Although exercise and sunshine can help with some types of minor depression, I don’t think bi-polar disorder responds to so-called “natural remedies” because the chemical imbalances in the brain are permanent, not temporary or conditional. You can’t induce your body to manufacture the missing substances because your body no longer can.

The bad part about medications for any chronic condition is that most of them do have side effects. Extra frustrating for sufferers of mental illnesses is that a lot of modern medications also take a period of time to kick in (6-8 weeks). So, you have to go through the discomfort for 2 months before you and your doctor can even guess at whether the meds are working for you. If they are not, you will often have to purge your system of those meds before starting new meds.

Once you do find a course of medication that controls your mood swings, you can strive to live a normal life. Taking your daily meds will be no more difficult than taking a daily vitamin. Untreated, you risk developing dysfunctional coping behaviors that will carry over and that you will require therapy for in order to correct and/or reduce their impact.

I urge you to resume treatment with your mental health care professional as soon as possible.

I am Bipolar Type I (the major kind). I can give you some very basic advice that is agreed upon by most psychiatrists. That is as far as I will go.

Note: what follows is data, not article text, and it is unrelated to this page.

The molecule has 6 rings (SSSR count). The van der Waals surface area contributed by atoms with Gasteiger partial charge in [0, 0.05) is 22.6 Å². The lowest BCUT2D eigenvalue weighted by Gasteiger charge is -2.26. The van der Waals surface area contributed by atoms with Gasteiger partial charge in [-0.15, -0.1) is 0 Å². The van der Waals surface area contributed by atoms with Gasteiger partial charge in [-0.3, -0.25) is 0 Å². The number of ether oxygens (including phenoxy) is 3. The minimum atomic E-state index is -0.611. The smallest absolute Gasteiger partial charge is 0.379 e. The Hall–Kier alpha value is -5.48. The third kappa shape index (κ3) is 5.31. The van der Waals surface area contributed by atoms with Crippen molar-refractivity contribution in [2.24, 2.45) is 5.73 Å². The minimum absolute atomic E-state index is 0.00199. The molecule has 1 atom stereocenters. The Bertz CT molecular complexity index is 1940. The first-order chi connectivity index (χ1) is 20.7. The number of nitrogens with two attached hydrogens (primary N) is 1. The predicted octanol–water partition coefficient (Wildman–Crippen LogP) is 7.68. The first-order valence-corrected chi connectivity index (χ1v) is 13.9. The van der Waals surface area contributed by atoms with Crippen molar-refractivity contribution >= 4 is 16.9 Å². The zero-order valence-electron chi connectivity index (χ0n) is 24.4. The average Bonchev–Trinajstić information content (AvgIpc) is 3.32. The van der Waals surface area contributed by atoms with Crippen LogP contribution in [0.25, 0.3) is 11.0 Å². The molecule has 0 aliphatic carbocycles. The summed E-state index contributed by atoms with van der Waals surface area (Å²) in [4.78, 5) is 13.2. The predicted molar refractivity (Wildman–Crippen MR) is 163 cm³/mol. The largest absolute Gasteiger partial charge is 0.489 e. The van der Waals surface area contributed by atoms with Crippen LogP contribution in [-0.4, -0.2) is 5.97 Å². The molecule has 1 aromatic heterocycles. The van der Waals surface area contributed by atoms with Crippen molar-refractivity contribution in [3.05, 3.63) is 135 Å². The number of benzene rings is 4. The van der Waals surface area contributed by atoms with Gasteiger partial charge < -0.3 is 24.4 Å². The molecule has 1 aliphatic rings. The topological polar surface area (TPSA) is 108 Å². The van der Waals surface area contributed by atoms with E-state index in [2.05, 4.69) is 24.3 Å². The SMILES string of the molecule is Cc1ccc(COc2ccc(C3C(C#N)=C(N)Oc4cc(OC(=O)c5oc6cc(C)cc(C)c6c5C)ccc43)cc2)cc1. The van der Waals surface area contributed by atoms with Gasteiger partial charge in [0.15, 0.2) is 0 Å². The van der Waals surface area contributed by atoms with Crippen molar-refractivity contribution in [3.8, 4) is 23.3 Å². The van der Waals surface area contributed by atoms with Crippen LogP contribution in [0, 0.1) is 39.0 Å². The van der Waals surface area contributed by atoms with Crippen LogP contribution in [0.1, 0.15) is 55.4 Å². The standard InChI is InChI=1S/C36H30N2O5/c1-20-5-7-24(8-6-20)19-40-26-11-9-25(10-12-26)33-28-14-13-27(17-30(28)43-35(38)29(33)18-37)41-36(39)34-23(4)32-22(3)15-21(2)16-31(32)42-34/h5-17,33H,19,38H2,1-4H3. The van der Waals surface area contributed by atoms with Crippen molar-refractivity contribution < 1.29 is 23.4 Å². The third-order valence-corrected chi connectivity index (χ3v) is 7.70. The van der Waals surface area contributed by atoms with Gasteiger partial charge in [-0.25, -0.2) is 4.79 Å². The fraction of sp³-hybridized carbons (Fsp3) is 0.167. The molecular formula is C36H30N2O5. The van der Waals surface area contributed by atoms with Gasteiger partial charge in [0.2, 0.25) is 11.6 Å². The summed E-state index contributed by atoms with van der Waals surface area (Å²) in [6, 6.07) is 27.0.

1. People that truly are bipolar have this condition for life.
  2. People with bipolar disorder are advised that they need to stay on maintenance medication for the rest of their lives.
  3. Many new psychiatric mood medications have been approved by the FDA in recent years. Some bipolar patients will find them a better alternative than older drugs.
  4. Most psychiatrists have little experience with correctly treating bipolar disorder. All bipolar patients should have a psychiatrist with significant experience treating bipolar disorder and should see that psychiatrist for consultation or medication adjustments whenever mood swings become unstable.

Also, Wesley Clark people with bipolar disorder are advised to never take herbal supplements such as SAM-e as treatment. That is a psychiatric drug, just not one that is under FDA regulation (which is even worse). Bipolar patients are treated medically very different from people with unipolar depression. The drugs used to treat each of them do not overlap much. In fact, most of the SSRI’s (Prozac, Zoloft, Paxil) are contraindicated for treating bipolar disorder. They can destabalize mood cycling and produce wildly unpredictable results.

I am not bipolar, I’m unipolar, but I know lots of bipolars and I know the course of my own disease. Here’s what I’ve found: